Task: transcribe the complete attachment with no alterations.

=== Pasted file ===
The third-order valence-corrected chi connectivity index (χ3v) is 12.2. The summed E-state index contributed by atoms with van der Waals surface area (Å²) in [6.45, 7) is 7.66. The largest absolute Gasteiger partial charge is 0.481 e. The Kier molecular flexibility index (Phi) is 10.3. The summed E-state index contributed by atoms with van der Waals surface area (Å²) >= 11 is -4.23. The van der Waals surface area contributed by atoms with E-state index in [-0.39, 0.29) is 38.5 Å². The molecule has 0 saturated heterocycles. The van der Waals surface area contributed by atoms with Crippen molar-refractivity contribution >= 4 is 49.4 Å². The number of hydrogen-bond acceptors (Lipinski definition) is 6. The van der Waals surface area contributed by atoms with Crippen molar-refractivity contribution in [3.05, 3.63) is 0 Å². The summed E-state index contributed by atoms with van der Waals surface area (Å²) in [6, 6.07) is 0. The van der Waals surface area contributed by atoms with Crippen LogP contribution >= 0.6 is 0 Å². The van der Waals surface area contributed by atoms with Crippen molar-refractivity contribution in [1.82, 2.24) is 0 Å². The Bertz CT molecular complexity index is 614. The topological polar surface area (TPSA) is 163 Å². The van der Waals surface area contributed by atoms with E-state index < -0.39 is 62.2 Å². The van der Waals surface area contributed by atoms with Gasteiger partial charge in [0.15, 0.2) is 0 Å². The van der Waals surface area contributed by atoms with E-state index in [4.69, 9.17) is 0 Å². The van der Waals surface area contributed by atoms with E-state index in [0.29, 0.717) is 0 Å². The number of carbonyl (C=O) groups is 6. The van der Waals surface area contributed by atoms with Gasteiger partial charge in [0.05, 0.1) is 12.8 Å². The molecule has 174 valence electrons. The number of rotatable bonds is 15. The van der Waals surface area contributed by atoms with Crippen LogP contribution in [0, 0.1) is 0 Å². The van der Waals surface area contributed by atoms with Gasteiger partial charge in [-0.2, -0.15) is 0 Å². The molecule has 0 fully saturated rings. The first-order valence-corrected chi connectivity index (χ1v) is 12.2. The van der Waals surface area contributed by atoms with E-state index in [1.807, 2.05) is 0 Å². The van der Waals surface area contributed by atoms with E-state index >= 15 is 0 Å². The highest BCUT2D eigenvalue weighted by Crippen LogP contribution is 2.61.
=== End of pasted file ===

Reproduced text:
The third-order valence-corrected chi connectivity index (χ3v) is 12.2. The summed E-state index contributed by atoms with van der Waals surface area (Å²) in [6.45, 7) is 7.66. The largest absolute Gasteiger partial charge is 0.481 e. The Kier molecular flexibility index (Phi) is 10.3. The summed E-state index contributed by atoms with van der Waals surface area (Å²) >= 11 is -4.23. The van der Waals surface area contributed by atoms with E-state index in [-0.39, 0.29) is 38.5 Å². The molecule has 0 saturated heterocycles. The van der Waals surface area contributed by atoms with Crippen molar-refractivity contribution >= 4 is 49.4 Å². The number of hydrogen-bond acceptors (Lipinski definition) is 6. The van der Waals surface area contributed by atoms with Crippen molar-refractivity contribution in [3.05, 3.63) is 0 Å². The summed E-state index contributed by atoms with van der Waals surface area (Å²) in [6, 6.07) is 0. The van der Waals surface area contributed by atoms with Crippen LogP contribution >= 0.6 is 0 Å². The van der Waals surface area contributed by atoms with Crippen molar-refractivity contribution in [1.82, 2.24) is 0 Å². The Bertz CT molecular complexity index is 614. The topological polar surface area (TPSA) is 163 Å². The van der Waals surface area contributed by atoms with E-state index < -0.39 is 62.2 Å². The van der Waals surface area contributed by atoms with Gasteiger partial charge in [0.15, 0.2) is 0 Å². The van der Waals surface area contributed by atoms with E-state index in [4.69, 9.17) is 0 Å². The van der Waals surface area contributed by atoms with E-state index in [0.29, 0.717) is 0 Å². The number of carbonyl (C=O) groups is 6. The van der Waals surface area contributed by atoms with Gasteiger partial charge in [0.05, 0.1) is 12.8 Å². The molecule has 174 valence electrons. The number of rotatable bonds is 15. The van der Waals surface area contributed by atoms with Crippen LogP contribution in [0, 0.1) is 0 Å². The van der Waals surface area contributed by atoms with Gasteiger partial charge in [-0.2, -0.15) is 0 Å². The molecule has 0 fully saturated rings. The first-order valence-corrected chi connectivity index (χ1v) is 12.2. The van der Waals surface area contributed by atoms with E-state index in [1.807, 2.05) is 0 Å². The van der Waals surface area contributed by atoms with E-state index >= 15 is 0 Å². The highest BCUT2D eigenvalue weighted by Crippen LogP contribution is 2.61.